This idea that married couples are selfish when they elect not to have children is abhorrent. Why does such an individual feel it is their place to damn those who choose what they say in the norm. Once again an unthinking individual has opened their mouth to spout more bigoted trash, that has most likely caused the hard-nosed to agree with. This is not the sort of society I would wish to bring my child up in anyway.
Tim Carter, England
There are so many children in this world that don't have a good quality of life due to their upbringing, such as children born to teenage mothers. Having children is optional not compulsory. Children are a big responsibility that some people don't wish to have and they should be respected for this.
Having children is fundamental? So what is "respect", "compassion", "understanding", "kindness", "sharing" and "charity": peripheral?
Dave Williams, United Kingdom
The Bishop is entitled to his views of course, but I have to say in this case I think his views are rather limited. Having children and endeavouring to be a good parent is a privilege not a right. Also the days are long gone when people felt they had to have children to add to the souls of the saved. If a marriage is unfulfilled, having children is not going to make it so, and to have them for such a reason places an intolerable burden on that child.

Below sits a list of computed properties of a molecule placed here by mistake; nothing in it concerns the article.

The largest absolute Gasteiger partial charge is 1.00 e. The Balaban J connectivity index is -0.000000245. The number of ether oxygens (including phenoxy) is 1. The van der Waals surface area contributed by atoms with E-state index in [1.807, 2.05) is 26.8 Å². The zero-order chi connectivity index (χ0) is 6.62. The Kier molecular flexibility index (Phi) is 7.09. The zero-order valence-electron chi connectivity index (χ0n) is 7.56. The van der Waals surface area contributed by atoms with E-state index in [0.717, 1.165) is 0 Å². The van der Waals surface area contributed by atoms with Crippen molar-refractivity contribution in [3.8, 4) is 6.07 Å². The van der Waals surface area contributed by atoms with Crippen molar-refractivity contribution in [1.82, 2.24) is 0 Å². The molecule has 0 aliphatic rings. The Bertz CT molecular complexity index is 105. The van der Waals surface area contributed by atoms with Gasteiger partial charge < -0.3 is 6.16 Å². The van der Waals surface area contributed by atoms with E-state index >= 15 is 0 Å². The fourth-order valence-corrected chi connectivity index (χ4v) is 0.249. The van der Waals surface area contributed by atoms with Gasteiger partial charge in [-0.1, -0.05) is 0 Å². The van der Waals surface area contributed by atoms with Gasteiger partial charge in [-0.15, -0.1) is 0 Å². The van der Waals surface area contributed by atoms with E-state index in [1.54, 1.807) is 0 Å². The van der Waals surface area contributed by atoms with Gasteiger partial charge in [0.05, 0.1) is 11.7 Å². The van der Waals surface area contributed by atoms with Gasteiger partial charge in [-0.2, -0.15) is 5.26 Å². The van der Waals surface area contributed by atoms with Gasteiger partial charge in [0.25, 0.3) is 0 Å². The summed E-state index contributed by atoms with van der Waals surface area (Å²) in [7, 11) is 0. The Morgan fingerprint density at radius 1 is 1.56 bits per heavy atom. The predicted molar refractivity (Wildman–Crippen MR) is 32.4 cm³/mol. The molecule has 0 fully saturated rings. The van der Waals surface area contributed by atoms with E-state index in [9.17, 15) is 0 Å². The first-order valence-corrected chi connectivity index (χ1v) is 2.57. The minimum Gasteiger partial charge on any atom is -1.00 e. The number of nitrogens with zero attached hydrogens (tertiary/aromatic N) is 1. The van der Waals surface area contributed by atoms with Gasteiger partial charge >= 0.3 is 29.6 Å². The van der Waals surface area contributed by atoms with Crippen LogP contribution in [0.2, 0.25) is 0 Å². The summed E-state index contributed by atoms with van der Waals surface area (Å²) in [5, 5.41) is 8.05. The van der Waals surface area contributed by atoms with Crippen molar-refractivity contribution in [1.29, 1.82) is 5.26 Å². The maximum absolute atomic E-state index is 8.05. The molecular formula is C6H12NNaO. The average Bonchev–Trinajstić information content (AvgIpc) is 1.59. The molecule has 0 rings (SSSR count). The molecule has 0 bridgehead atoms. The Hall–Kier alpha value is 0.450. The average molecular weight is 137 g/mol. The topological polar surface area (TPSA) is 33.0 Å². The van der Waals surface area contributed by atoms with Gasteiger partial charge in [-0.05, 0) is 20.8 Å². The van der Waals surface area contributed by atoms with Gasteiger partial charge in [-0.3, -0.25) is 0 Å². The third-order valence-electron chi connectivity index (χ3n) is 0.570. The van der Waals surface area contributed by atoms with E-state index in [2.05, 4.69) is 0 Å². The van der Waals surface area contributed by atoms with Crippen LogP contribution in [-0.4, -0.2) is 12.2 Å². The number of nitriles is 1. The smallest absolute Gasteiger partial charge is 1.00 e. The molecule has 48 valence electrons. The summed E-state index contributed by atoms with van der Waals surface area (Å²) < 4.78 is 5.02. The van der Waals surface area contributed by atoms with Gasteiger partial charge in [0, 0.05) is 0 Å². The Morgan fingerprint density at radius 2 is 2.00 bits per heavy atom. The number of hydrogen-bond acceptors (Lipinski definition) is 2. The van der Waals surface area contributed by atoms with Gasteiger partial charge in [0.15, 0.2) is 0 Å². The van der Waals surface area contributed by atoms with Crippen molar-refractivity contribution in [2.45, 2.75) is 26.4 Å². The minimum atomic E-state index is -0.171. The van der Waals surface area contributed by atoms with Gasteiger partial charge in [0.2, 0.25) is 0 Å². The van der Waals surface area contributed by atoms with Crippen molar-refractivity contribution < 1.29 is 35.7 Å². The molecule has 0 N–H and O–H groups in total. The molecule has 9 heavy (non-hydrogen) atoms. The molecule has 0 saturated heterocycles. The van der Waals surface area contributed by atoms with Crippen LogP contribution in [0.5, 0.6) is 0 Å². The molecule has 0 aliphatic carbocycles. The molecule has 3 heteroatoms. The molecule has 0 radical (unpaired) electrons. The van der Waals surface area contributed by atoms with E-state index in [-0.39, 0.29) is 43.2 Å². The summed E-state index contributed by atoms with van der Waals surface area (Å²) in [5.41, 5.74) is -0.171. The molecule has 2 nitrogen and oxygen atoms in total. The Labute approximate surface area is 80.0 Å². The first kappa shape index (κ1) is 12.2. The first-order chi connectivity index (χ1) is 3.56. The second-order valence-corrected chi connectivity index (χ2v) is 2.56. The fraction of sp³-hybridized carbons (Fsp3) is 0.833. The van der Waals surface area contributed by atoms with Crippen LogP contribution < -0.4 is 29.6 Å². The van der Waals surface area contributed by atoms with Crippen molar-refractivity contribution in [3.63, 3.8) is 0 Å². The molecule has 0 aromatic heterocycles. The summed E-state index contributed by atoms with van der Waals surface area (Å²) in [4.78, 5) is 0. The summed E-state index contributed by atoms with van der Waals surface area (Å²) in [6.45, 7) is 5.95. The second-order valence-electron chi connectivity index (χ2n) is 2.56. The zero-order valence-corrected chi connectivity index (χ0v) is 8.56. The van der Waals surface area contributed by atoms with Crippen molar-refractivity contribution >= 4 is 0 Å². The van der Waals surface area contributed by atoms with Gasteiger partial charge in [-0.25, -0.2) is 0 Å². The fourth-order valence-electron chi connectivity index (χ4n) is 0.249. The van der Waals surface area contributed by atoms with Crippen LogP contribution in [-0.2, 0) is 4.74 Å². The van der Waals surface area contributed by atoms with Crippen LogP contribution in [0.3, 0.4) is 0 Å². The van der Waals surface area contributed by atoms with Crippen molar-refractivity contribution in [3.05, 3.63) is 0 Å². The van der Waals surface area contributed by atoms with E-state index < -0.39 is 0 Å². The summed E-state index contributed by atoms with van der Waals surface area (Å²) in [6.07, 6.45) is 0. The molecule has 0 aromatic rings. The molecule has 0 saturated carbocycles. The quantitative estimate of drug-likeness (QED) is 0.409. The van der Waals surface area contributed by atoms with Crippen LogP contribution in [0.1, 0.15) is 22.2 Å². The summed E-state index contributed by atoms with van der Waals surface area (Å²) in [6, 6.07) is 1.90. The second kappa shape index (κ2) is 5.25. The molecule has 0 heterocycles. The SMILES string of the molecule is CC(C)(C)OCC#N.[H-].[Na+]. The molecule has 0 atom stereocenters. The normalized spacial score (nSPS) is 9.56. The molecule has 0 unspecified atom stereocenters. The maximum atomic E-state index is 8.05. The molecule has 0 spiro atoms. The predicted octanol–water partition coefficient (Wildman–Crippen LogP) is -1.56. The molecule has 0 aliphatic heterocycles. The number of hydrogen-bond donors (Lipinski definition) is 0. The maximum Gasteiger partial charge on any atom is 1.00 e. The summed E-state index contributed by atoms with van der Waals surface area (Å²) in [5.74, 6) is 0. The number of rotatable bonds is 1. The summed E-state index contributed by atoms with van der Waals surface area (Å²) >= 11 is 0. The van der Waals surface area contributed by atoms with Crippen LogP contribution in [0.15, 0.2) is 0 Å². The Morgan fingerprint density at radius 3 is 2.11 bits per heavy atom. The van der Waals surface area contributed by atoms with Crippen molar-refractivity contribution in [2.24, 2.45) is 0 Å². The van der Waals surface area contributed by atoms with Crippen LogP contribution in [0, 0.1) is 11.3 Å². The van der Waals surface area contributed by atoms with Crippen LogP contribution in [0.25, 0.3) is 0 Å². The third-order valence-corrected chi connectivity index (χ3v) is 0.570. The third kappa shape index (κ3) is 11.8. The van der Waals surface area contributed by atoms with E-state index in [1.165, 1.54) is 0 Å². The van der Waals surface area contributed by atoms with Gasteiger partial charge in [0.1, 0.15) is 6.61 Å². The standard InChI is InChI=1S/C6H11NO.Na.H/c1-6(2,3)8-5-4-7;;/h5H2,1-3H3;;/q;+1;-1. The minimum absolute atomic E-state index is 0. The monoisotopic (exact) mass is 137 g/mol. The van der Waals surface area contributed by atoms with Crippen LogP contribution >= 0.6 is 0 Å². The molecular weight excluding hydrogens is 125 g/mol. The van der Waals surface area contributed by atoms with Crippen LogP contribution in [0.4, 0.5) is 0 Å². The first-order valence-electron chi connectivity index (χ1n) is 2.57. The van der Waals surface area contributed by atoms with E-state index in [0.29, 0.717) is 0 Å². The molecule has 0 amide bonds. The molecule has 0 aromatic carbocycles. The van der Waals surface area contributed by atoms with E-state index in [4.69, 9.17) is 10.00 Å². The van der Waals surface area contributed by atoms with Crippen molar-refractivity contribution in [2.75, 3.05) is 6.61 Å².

To Steve who thinks people who don't have children should not receive a state pension because they have not had to spend their money bringing up the next generation of tax payer but presumably have spent it all on themselves.
Many childless (those by choice or by circumstance) people pay a fortune in taxes and national insurance to support the children of feckless breeders. They do pay for them, they just don't have any kids of their own to sponge off the state!
I, as a childless person, feel I am discriminated against, because women with children are allowed time off (whether paid or unpaid) for various reasons relating to their offspring, whereas I am not. Does anyone else think this is fair?
Lauren Hunt, England